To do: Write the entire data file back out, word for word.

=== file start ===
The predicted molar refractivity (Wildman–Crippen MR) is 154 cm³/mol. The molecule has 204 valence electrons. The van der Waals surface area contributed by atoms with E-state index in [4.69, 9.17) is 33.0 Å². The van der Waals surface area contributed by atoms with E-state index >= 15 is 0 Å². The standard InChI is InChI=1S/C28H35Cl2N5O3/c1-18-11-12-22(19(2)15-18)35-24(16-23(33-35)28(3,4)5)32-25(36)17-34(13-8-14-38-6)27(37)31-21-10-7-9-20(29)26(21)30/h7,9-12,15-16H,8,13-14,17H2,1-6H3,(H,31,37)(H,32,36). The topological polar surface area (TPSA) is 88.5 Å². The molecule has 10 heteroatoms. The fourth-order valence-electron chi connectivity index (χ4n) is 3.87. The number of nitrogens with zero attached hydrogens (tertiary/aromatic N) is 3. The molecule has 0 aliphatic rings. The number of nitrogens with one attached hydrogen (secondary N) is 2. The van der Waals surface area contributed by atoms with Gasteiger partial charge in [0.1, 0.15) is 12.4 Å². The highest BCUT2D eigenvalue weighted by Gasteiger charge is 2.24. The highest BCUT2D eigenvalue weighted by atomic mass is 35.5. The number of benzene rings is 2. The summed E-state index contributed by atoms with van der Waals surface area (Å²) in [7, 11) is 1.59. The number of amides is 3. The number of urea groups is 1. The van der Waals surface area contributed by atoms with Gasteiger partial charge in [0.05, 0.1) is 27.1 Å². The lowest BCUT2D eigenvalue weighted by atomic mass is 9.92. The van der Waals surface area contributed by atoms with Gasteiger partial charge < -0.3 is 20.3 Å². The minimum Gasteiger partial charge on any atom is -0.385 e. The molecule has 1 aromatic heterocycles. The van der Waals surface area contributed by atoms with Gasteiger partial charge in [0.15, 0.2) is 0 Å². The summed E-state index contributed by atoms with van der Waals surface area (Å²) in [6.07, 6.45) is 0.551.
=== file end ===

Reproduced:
The predicted molar refractivity (Wildman–Crippen MR) is 154 cm³/mol. The molecule has 204 valence electrons. The van der Waals surface area contributed by atoms with E-state index in [4.69, 9.17) is 33.0 Å². The van der Waals surface area contributed by atoms with E-state index >= 15 is 0 Å². The standard InChI is InChI=1S/C28H35Cl2N5O3/c1-18-11-12-22(19(2)15-18)35-24(16-23(33-35)28(3,4)5)32-25(36)17-34(13-8-14-38-6)27(37)31-21-10-7-9-20(29)26(21)30/h7,9-12,15-16H,8,13-14,17H2,1-6H3,(H,31,37)(H,32,36). The topological polar surface area (TPSA) is 88.5 Å². The molecule has 10 heteroatoms. The fourth-order valence-electron chi connectivity index (χ4n) is 3.87. The number of nitrogens with zero attached hydrogens (tertiary/aromatic N) is 3. The molecule has 0 aliphatic rings. The number of nitrogens with one attached hydrogen (secondary N) is 2. The van der Waals surface area contributed by atoms with Gasteiger partial charge in [0.1, 0.15) is 12.4 Å². The highest BCUT2D eigenvalue weighted by Gasteiger charge is 2.24. The highest BCUT2D eigenvalue weighted by atomic mass is 35.5. The number of benzene rings is 2. The summed E-state index contributed by atoms with van der Waals surface area (Å²) in [7, 11) is 1.59. The number of amides is 3. The number of urea groups is 1. The van der Waals surface area contributed by atoms with Gasteiger partial charge in [0.05, 0.1) is 27.1 Å². The lowest BCUT2D eigenvalue weighted by atomic mass is 9.92. The van der Waals surface area contributed by atoms with Gasteiger partial charge < -0.3 is 20.3 Å². The minimum Gasteiger partial charge on any atom is -0.385 e. The molecule has 1 aromatic heterocycles. The van der Waals surface area contributed by atoms with Gasteiger partial charge in [0.15, 0.2) is 0 Å². The summed E-state index contributed by atoms with van der Waals surface area (Å²) in [6.07, 6.45) is 0.551.